“We dreamed and we fell short of our dream,” said Tim Howard, the new American hero, after USA’s elimination from the World Cup 2014 last week. “It’s heartbreaking.”
Heartbreaking it was, but no-one can deny the courage of the U.S. football team, and the passion of their supporters. The match was watched in the White House by President Obama, and followed across the States by everyone from Rihanna to Tom Hanks. As the final whistle blew, Tim Howard was trending on Twitter: having made more saves in the match than any other U.S. goalkeeper in World Cup history, there were calls for Howard to be elected as “U.S. Secretary of Defence”; even a White House petition to rename Reagan airport in honour of the bearded one.
As admirable as the U.S. fightback against Belgium was the pride and gusto of their fans. While English football fans might stretch to painting their faces with the cross of St George or a silly wig, the fancy dress of U.S. fans included Uncle Sam, the American Eagle, Captain America, even the Statue of Liberty. I spotted American students wandering around London last week dressed in Stars and Stripes shorts and bikini tops.
The match was nail-bitingly close: at 2-0 down in extra time, it seemed to be all over for the United States. Then, dramatically, they scored once—and almost twice— in one of the most heart-stopping finales of the World Cup thus far. The media were full of praise: “Just when the Americans seemed depleted, they rallied with renewed vitality,” wrote The New York Times. “They displayed unyielding grit and doggedness and resilience…” The U.S. head coach, Jurgen Klinsmen, summed it up: “My players went to their limits. But every one of them did their country proud.”
The flair, spirit and technical brilliance we’ve seen from the U.S. and other nations in the past few weeks only compounds the humiliation of our English “football” team.
Here in England we’ve long scoffed at American notions of soccer, the fact that you (allegedly) don’t understand injury time and the off-side rule— but their battle against Belgium proved that finally, proper football has come to America. Your team may have been beaten, but at least you fought until the final second. And you know what? We admire you.
The flair, spirit and technical brilliance we’ve seen from the U.S. and other nations in the past few weeks only compounds the humiliation of our English “football” team. I use the term “football” loosely here. After crashing out of the World Cup even earlier than normal (our worst performance since 1958) our over-paid, over-pampered England flops were photographed slinking off their private jet, watched only by a solitary airport cleaner. On London buses you can still see Adidas’ (now rather ironic) England 2014 campaign slogan: All In Or Nothing. Turns out it was “nothing”!
While the UK Premier League, packed with the crème de la crème of foreign talent, flies high, England’s international performance has deteriorated since that long ago 1966 World Cup victory. Where are we going so wrong? Justin Cartwright in the Evening Standard had a few ideas:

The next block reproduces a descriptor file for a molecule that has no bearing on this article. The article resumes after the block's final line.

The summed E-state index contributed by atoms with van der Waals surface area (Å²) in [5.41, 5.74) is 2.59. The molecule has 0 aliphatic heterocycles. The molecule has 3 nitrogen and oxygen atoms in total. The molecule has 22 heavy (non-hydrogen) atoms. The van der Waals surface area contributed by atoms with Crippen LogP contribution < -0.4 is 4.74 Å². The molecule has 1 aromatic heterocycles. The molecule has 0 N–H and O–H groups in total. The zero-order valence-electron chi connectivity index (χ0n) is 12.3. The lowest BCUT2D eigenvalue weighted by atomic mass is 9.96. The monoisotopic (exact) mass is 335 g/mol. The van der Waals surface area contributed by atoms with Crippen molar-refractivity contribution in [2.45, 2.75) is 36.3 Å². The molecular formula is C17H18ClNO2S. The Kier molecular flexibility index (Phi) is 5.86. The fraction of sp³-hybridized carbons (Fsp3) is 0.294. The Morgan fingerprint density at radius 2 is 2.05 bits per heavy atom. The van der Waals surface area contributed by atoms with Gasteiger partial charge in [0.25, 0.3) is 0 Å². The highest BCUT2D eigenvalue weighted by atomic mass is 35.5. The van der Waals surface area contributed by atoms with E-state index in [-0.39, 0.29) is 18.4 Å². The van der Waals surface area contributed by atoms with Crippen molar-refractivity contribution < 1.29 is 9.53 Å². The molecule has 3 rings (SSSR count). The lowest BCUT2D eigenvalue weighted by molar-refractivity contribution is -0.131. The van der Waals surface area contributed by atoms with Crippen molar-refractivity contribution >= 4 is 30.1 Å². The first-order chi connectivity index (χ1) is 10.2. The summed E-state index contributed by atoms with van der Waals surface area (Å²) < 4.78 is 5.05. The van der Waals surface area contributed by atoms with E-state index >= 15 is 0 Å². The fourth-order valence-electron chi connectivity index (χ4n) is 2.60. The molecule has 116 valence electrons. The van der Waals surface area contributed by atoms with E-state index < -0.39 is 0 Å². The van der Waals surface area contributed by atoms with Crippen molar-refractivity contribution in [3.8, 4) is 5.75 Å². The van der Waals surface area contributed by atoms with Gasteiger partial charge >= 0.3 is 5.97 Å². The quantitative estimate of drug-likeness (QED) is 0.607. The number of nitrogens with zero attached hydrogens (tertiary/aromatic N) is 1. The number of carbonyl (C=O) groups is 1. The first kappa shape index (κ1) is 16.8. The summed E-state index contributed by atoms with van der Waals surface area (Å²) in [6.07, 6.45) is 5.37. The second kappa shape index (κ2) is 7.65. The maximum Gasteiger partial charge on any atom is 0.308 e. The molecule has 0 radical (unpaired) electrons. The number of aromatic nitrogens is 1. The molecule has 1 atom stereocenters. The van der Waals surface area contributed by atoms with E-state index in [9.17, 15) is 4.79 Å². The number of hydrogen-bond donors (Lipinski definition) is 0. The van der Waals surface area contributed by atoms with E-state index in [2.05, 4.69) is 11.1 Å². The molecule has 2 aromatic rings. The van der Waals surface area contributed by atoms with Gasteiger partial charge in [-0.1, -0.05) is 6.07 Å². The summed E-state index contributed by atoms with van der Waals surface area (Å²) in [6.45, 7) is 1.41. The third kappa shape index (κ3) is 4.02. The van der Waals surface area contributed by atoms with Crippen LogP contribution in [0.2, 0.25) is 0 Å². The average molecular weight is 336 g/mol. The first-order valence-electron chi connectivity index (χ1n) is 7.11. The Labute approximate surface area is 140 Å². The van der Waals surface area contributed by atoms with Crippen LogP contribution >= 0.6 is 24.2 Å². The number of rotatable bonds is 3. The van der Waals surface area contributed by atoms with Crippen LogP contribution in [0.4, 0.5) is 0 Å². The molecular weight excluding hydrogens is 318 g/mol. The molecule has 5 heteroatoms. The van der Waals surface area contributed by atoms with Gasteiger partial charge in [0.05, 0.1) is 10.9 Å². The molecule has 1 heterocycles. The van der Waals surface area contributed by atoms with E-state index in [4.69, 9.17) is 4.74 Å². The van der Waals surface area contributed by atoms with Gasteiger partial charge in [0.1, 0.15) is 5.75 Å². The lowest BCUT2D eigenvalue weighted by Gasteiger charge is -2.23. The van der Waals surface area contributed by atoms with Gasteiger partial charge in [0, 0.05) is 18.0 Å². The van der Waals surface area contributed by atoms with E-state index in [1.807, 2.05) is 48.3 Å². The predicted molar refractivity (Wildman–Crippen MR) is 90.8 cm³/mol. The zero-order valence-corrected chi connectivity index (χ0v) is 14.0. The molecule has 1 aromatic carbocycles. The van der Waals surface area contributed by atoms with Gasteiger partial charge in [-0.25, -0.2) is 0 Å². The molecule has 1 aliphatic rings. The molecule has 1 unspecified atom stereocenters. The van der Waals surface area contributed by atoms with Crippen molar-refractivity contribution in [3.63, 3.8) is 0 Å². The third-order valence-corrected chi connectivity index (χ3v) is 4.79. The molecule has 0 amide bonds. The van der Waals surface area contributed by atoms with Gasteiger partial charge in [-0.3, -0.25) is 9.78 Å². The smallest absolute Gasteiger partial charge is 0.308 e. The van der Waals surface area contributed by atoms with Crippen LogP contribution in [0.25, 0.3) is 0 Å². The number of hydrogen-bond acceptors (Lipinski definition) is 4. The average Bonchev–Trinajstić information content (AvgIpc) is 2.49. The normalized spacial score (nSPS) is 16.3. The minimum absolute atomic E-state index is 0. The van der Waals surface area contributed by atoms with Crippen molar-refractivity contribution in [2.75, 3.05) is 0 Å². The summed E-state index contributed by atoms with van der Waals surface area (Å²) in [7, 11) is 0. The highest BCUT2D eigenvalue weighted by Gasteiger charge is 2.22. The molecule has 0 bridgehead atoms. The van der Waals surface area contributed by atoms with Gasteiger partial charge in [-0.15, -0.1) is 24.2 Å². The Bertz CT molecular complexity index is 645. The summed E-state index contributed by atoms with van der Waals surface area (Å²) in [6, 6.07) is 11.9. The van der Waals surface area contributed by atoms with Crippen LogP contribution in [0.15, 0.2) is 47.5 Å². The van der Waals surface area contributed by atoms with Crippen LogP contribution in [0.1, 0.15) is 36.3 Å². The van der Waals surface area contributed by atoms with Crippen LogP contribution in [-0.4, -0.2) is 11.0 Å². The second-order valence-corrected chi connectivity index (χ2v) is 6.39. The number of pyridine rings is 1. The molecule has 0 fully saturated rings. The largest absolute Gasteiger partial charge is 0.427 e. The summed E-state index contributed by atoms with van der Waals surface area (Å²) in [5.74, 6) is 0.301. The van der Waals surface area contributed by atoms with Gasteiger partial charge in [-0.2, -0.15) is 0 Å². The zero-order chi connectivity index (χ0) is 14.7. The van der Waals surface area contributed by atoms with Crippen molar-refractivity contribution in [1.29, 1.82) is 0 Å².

“… we have a national team with players who can barely control the ball, players with such poor technique that they can’t pass accurately, others who are so one-footed that they are utterly predictable, and many more who lack any sense of cohesion or purpose. The Germans radiate a kind of discipline; passes are firm and accurate and every movement seems to have a purpose. By contrast, our players look as though they are playing a game they don’t really understand with people they have never met and to a plot they haven’t fathomed.”
Some in the media even suggested that England’s lamentable performance in Brazil is due to a larger crisis of confidence: that we’re no longer sure of our place in the world. We may be lost as a nation, in the midst of a deep footballing identity crisis, but we’re still good at gentlemanly games like cricket and rugby, aren’t we?
Apparently not. I don’t understand rugby, but my boyfriend informs me: “we lost June’s test series against New Zealand—although the NZ All Blacks are the best in the world … the feeling is that England are looking good for the 2015 World Cup.” As for cricket, we’ve also just lost the test series against Sri Lanka—a further cricketing setback given our Ashes whitewash over last winter. To cap it all, Andy Murray, last year’s Wimbledon champion, has been knocked out after losing in straight sets in the quarter-final. What a summer of sporting loss!
Still, game face, nil desperandum and all that. We must remember Winston Churchill’s adage: “Success consists in going from failure to failure without loss of enthusiasm.”
It’s not all bad. The 2012 Olympics were a triumph, and we’ve just launched the Tour de France’s Grand Depart in the glorious Yorkshire dales (a sort of Northern equivalent of the Pyrenees, with rain, pies, and pints). And as Wimbledon draws to a close, you can’t deny we know how to throw a tennis tournament.
Maybe it’s time to accept that we’re fabulous at hosting sporting events, and hopeless at winning them. Now, anyone for Pimms?
Emma Woolf is the author of An Apple a Day and The Ministry of Thin. Follow her on Twitter @EJWoolf